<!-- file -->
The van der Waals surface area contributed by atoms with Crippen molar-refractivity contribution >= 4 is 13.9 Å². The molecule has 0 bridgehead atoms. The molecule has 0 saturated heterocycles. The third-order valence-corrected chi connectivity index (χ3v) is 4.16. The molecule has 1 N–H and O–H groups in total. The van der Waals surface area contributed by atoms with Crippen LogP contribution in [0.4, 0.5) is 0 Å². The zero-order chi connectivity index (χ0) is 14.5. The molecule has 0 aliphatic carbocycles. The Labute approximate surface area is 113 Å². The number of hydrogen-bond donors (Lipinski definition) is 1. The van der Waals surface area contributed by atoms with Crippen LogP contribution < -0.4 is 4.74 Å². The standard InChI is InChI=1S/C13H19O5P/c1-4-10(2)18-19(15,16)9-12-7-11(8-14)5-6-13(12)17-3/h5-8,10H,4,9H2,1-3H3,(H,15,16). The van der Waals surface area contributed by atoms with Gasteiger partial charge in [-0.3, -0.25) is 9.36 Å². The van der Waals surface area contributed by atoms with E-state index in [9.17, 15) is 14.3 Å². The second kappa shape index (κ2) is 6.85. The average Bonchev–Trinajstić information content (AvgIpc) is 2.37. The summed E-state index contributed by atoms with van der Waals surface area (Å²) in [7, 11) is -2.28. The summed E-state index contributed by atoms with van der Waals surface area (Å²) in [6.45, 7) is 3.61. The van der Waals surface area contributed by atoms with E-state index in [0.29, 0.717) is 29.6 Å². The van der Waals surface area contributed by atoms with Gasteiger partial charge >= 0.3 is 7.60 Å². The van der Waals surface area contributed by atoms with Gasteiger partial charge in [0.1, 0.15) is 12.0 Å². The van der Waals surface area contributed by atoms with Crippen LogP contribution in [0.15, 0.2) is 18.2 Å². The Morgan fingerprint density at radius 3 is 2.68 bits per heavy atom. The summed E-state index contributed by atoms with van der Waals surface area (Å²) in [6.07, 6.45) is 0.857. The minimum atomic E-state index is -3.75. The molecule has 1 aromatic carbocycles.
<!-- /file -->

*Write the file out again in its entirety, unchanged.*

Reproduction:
The van der Waals surface area contributed by atoms with Crippen molar-refractivity contribution >= 4 is 13.9 Å². The molecule has 0 bridgehead atoms. The molecule has 0 saturated heterocycles. The third-order valence-corrected chi connectivity index (χ3v) is 4.16. The molecule has 1 N–H and O–H groups in total. The van der Waals surface area contributed by atoms with Crippen LogP contribution in [0.4, 0.5) is 0 Å². The zero-order chi connectivity index (χ0) is 14.5. The molecule has 0 aliphatic carbocycles. The Labute approximate surface area is 113 Å². The number of hydrogen-bond donors (Lipinski definition) is 1. The van der Waals surface area contributed by atoms with Crippen LogP contribution < -0.4 is 4.74 Å². The standard InChI is InChI=1S/C13H19O5P/c1-4-10(2)18-19(15,16)9-12-7-11(8-14)5-6-13(12)17-3/h5-8,10H,4,9H2,1-3H3,(H,15,16). The van der Waals surface area contributed by atoms with Gasteiger partial charge in [-0.3, -0.25) is 9.36 Å². The van der Waals surface area contributed by atoms with E-state index in [9.17, 15) is 14.3 Å². The second kappa shape index (κ2) is 6.85. The average Bonchev–Trinajstić information content (AvgIpc) is 2.37. The summed E-state index contributed by atoms with van der Waals surface area (Å²) in [7, 11) is -2.28. The summed E-state index contributed by atoms with van der Waals surface area (Å²) in [6.45, 7) is 3.61. The van der Waals surface area contributed by atoms with E-state index in [0.29, 0.717) is 29.6 Å². The van der Waals surface area contributed by atoms with Gasteiger partial charge >= 0.3 is 7.60 Å². The van der Waals surface area contributed by atoms with Gasteiger partial charge in [0.1, 0.15) is 12.0 Å². The van der Waals surface area contributed by atoms with Crippen LogP contribution in [0.15, 0.2) is 18.2 Å². The Morgan fingerprint density at radius 3 is 2.68 bits per heavy atom. The summed E-state index contributed by atoms with van der Waals surface area (Å²) in [6.07, 6.45) is 0.857. The minimum atomic E-state index is -3.75. The molecule has 1 aromatic carbocycles.